Penalties are proving mightily significant as Dunfermline struggle for survival on and off the park. It was an SFL one that ensured they would see out the season battling against relegation, but it was another from Stephen Husband against Cowdenbeath yesterday that may just have ensured they at least win their on-field fight.
Scorer: Dunfermline Athletic - Husband 67
A crucial three points lifts the Pars above their local rivals on goal difference and leaves them requiring wins in their remaining two games of a troubled campaign to secure their First Division survival.
“The key before the game was if we could win, we’ve got the better goal difference, so it will be in our hands,” said manager Jim Jefferies. “It’s not done and dusted, it will be the team that does better in the last two games. We’ll be trying to win them both.”
The last time these Fife foes came together, only Cowdenbeath had the threat of relegation hanging over them, while Dunfermline were still dreaming of keeping themselves in the promotion race.
However, these are changed days at East End Park. Financial difficulties had already knocked the stuffing out of the team on the pitch but administration has left the Pars with an even more fundamental battle on their hands. The SFL’s decision to dock them 15 points turned this encounter into a relegation dogfight that started with Cowdenbeath three points to the good.
Dropping down to the Second Division could prove catastrophic in administrator Bryan Jackson’s attempts to avoid liquidation, but kick-off came amidst the kind of passion that will be required to pull Dunfermline through, even if the official attendance of 4,879 fell short of the 5,000 figure the administrators had called for.
Arguably just as important as this victory to the stricken club was the response of the fans who rallied round their favourites in their hour of need and provided the kind of spirited and fervent backing – as well as finances – that will be needed on and off the park in the coming weeks. “The crowd were fantastic again,” added Jefferies. “The atmosphere they created was like a 12th man for us.”
Multiple job losses and injuries have left Jefferies with a team with an average age of just 21 being relied upon to secure First Division safety.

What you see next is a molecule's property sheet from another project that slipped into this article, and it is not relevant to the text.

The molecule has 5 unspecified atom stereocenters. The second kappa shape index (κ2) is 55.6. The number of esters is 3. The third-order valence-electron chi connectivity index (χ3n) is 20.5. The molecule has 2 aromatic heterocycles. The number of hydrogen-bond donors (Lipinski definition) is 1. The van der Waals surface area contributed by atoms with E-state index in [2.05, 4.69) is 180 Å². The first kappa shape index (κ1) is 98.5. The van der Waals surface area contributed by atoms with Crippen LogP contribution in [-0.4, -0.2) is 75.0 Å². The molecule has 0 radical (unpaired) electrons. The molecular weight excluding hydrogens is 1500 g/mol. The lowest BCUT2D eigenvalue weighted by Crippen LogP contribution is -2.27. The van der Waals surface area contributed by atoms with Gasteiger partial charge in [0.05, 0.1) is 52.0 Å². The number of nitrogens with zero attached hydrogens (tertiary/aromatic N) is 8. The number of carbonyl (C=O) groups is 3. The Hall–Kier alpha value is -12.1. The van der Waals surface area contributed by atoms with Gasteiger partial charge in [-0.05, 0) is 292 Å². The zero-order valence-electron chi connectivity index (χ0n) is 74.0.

Yet, spurred on here by the redoubtable performances of defender Calum Morris, goal-scorer Husband and fellow midfielder Josh Falkingham, Dunfermline deserved the slice of luck they got with the penalty that led to the crucial goal.
“We’ve got to the position now where this was a massive game, for obvious reasons,” said Jefferies. “All you can ask with a young team like this is they give their all and give it their best shot, and they did that. This has been a big ask for these young boys and they deserve a lot of credit.”
A fourth-minute goalmouth scramble as frenetic and passionate as the crowd in the stands finished with auxiliary striker Ryan Thomson poking the loose ball over the line from close range – only to be denied by the flag of the stand-side linesman, who failed to spot a Cowdenbeath defender on the line.
Husband, back after suspension, whistled a free-kick just wide four minutes later and Thomson brought out a fantastic save from Cowdenbeath keeper Thomas Flynn, who began the second half by denying Alan Smith in a one-on-one tussle. The Blue Brazil were not without their moments, but the goal Dunfermline so desperately needed finally came in the 67th minute.
Substitute Kyle Miller was caught cold just three minutes after replacing player-manager Colin Cameron and needlessly tripped Smith in the area to allow Husband to gleefully drill in from the spot for a crucial three points.
“I like that type of pressure,” insisted Husband afterwards. “It’s only ours to throw away now, but we’ve still got two cup finals.”
Cowdenbeath are now under immense pressure of their own after dropping into the relegation play-off spot but manager Cameron insisted his side merited more.
“I don’t think either team deserved to win it,” he said. “It was a battle and it’s ended up coming down to a mistake from us that’s cost us the points.”